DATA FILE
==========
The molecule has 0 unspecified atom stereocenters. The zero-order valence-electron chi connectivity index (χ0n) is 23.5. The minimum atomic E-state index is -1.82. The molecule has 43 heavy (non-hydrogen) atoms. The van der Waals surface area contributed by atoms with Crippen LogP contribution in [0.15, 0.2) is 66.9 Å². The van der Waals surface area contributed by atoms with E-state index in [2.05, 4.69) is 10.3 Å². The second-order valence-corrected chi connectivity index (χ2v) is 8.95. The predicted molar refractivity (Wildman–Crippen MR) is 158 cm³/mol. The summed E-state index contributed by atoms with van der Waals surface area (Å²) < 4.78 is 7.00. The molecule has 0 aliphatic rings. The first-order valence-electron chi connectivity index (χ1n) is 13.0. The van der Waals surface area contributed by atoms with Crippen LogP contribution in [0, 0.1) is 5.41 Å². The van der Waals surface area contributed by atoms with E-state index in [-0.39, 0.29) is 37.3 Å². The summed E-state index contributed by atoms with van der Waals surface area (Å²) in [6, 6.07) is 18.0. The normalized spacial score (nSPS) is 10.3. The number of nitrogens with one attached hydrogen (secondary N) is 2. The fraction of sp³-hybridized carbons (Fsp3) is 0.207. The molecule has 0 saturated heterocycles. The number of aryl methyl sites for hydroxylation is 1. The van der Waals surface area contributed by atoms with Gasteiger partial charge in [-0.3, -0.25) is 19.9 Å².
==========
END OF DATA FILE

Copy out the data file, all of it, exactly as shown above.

The molecule has 0 unspecified atom stereocenters. The zero-order valence-electron chi connectivity index (χ0n) is 23.5. The minimum atomic E-state index is -1.82. The molecule has 43 heavy (non-hydrogen) atoms. The van der Waals surface area contributed by atoms with Crippen LogP contribution in [0.15, 0.2) is 66.9 Å². The van der Waals surface area contributed by atoms with E-state index in [2.05, 4.69) is 10.3 Å². The second-order valence-corrected chi connectivity index (χ2v) is 8.95. The predicted molar refractivity (Wildman–Crippen MR) is 158 cm³/mol. The summed E-state index contributed by atoms with van der Waals surface area (Å²) < 4.78 is 7.00. The molecule has 0 aliphatic rings. The first-order valence-electron chi connectivity index (χ1n) is 13.0. The van der Waals surface area contributed by atoms with Crippen LogP contribution in [0, 0.1) is 5.41 Å². The van der Waals surface area contributed by atoms with E-state index in [-0.39, 0.29) is 37.3 Å². The summed E-state index contributed by atoms with van der Waals surface area (Å²) in [6, 6.07) is 18.0. The normalized spacial score (nSPS) is 10.3. The number of nitrogens with one attached hydrogen (secondary N) is 2. The fraction of sp³-hybridized carbons (Fsp3) is 0.207. The molecule has 0 saturated heterocycles. The number of aryl methyl sites for hydroxylation is 1. The van der Waals surface area contributed by atoms with Gasteiger partial charge in [-0.3, -0.25) is 19.9 Å².